The 2-page handout

The reading

Black Lives Matter protests have spread around the world after the death two weeks ago of George Floyd, an unarmed and handcuffed black man. Protestors in many cities around the world marched in the streets. They held signs with the words, "Black Lives Matter" and other slogans written on them. Many people wore T-shirts with the words "I can't breathe," "No justice, no peace," and "Silence is violence". In Ottawa, Canada's Prime Minister Justin Trudeau joined an anti-racism demonstration. He took the knee alongside thousands of other people who silently got down on one knee. Similar protests have taken place in Australia, Mexico, South Korea, Poland, Norway and many other countries in support of equality.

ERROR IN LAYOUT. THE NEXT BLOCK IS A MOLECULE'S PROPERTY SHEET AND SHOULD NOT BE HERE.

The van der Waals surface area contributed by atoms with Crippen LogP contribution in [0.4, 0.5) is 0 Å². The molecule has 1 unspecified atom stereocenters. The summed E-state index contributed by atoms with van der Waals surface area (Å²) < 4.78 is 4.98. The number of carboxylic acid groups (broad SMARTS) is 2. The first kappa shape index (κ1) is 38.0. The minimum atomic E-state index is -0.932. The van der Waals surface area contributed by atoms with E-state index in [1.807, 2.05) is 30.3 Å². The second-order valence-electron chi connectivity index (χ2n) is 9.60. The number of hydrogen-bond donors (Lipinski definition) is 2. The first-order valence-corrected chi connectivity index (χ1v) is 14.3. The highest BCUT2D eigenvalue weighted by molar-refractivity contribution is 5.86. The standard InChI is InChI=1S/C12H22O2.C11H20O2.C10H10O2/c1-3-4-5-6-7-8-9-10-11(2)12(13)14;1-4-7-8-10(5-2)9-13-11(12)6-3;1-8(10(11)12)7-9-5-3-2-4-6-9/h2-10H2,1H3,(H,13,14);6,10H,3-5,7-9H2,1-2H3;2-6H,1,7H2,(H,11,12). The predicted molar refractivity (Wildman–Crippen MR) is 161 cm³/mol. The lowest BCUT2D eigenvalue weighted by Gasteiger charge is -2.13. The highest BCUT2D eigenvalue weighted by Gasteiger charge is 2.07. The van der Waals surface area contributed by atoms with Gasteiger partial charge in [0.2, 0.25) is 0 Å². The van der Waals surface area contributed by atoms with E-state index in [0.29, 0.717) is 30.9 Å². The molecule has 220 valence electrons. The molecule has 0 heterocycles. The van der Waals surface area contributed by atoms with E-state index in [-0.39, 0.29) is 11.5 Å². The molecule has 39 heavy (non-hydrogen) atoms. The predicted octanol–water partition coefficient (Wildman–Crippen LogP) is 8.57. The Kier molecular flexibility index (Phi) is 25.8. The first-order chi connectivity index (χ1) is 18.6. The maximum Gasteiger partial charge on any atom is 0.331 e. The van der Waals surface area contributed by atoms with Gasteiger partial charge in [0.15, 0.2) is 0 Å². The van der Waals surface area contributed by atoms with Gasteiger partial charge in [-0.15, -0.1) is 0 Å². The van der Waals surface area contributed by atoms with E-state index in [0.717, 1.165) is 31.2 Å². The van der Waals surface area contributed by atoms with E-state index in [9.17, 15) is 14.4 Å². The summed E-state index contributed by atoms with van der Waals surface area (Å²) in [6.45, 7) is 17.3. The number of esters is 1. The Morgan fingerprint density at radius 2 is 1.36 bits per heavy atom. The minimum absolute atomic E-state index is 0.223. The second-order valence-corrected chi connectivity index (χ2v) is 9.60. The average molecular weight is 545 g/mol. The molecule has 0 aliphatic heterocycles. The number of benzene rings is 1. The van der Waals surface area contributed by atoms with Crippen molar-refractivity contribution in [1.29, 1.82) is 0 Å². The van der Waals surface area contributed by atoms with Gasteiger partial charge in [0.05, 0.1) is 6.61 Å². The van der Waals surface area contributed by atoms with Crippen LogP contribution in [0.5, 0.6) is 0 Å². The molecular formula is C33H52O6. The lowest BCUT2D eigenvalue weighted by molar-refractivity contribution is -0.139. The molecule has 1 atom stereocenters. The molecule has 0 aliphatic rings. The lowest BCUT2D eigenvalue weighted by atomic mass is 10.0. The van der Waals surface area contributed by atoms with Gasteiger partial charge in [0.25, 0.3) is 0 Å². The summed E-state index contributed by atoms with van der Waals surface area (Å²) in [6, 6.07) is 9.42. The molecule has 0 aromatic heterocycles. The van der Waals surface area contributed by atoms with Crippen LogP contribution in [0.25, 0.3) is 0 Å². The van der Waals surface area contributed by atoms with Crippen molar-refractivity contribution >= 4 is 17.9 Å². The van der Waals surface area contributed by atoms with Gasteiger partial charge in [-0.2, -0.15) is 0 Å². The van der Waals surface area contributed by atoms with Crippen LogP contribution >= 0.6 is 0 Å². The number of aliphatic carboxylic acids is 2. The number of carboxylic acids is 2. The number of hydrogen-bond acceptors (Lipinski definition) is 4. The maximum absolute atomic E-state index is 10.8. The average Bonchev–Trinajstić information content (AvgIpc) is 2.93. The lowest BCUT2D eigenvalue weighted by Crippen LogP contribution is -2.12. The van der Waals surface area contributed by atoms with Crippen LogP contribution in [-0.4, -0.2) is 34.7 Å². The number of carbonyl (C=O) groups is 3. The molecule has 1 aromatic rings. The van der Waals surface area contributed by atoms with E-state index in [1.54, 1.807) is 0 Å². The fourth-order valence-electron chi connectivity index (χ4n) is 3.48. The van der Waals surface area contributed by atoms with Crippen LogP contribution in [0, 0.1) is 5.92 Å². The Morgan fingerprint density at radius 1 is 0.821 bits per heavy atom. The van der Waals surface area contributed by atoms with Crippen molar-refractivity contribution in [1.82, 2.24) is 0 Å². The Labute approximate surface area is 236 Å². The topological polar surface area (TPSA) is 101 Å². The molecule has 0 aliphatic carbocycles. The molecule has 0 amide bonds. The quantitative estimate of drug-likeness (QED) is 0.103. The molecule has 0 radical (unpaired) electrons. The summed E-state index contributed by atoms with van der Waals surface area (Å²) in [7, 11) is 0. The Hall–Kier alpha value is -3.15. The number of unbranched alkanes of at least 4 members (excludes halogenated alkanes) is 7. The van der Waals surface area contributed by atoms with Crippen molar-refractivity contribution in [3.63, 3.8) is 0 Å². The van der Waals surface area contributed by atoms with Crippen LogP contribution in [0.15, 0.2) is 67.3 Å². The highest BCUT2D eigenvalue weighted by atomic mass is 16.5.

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Protestors told journalists why they joined the Black Lives Matter marches. A primary school teacher in London said: "I have come down in support of black people who have been ill-treated for many, many, many, many, years. It is time for change." An IT specialist said: "We are all human beings. There should be fairness for all of us." She added that Black Lives Matter doesn't mean anyone else's life doesn't. A 21-year-old Londoner stressed the need for dialogue. He said: "There are a lot of uncomfortable conversations that people have been avoiding...but, they're conversations that need to be had if...we want to finally create a kind of society where black bodies are treated equally."



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